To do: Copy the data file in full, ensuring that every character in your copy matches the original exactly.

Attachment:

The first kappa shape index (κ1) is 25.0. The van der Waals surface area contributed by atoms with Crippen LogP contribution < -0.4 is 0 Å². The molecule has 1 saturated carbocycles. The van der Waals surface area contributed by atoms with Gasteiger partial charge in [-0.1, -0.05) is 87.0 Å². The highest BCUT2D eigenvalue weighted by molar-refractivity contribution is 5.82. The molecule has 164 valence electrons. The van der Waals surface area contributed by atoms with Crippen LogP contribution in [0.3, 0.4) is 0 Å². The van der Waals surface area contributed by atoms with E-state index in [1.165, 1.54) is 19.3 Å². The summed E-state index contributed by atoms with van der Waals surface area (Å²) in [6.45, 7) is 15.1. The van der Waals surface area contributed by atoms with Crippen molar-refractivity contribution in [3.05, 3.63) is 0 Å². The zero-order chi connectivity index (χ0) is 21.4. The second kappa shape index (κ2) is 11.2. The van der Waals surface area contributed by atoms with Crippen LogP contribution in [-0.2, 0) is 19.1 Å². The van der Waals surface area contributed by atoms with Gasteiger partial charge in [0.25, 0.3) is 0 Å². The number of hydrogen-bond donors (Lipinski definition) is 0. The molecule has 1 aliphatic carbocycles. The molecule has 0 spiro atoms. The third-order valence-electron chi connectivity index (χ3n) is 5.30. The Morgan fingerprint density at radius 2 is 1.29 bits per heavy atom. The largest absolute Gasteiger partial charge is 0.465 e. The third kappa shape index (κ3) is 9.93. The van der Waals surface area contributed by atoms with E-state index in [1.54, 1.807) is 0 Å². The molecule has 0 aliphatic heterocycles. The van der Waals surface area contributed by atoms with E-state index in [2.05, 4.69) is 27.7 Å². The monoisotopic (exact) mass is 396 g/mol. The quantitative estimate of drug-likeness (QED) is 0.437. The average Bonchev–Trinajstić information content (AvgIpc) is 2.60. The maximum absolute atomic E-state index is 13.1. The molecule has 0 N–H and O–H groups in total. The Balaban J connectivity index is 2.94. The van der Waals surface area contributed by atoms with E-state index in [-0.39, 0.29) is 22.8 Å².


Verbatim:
The first kappa shape index (κ1) is 25.0. The van der Waals surface area contributed by atoms with Crippen LogP contribution < -0.4 is 0 Å². The molecule has 1 saturated carbocycles. The van der Waals surface area contributed by atoms with Gasteiger partial charge in [-0.1, -0.05) is 87.0 Å². The highest BCUT2D eigenvalue weighted by molar-refractivity contribution is 5.82. The molecule has 164 valence electrons. The van der Waals surface area contributed by atoms with Crippen LogP contribution in [0.3, 0.4) is 0 Å². The van der Waals surface area contributed by atoms with E-state index in [1.165, 1.54) is 19.3 Å². The summed E-state index contributed by atoms with van der Waals surface area (Å²) in [6.45, 7) is 15.1. The van der Waals surface area contributed by atoms with Crippen molar-refractivity contribution in [3.05, 3.63) is 0 Å². The zero-order chi connectivity index (χ0) is 21.4. The second kappa shape index (κ2) is 11.2. The van der Waals surface area contributed by atoms with Crippen LogP contribution in [-0.2, 0) is 19.1 Å². The van der Waals surface area contributed by atoms with Gasteiger partial charge in [0.25, 0.3) is 0 Å². The number of hydrogen-bond donors (Lipinski definition) is 0. The molecule has 1 aliphatic carbocycles. The molecule has 0 spiro atoms. The third-order valence-electron chi connectivity index (χ3n) is 5.30. The Morgan fingerprint density at radius 2 is 1.29 bits per heavy atom. The largest absolute Gasteiger partial charge is 0.465 e. The third kappa shape index (κ3) is 9.93. The van der Waals surface area contributed by atoms with E-state index in [1.54, 1.807) is 0 Å². The molecule has 0 aliphatic heterocycles. The van der Waals surface area contributed by atoms with E-state index in [2.05, 4.69) is 27.7 Å². The monoisotopic (exact) mass is 396 g/mol. The quantitative estimate of drug-likeness (QED) is 0.437. The average Bonchev–Trinajstić information content (AvgIpc) is 2.60. The maximum absolute atomic E-state index is 13.1. The molecule has 0 N–H and O–H groups in total. The Balaban J connectivity index is 2.94. The van der Waals surface area contributed by atoms with E-state index in [-0.39, 0.29) is 22.8 Å².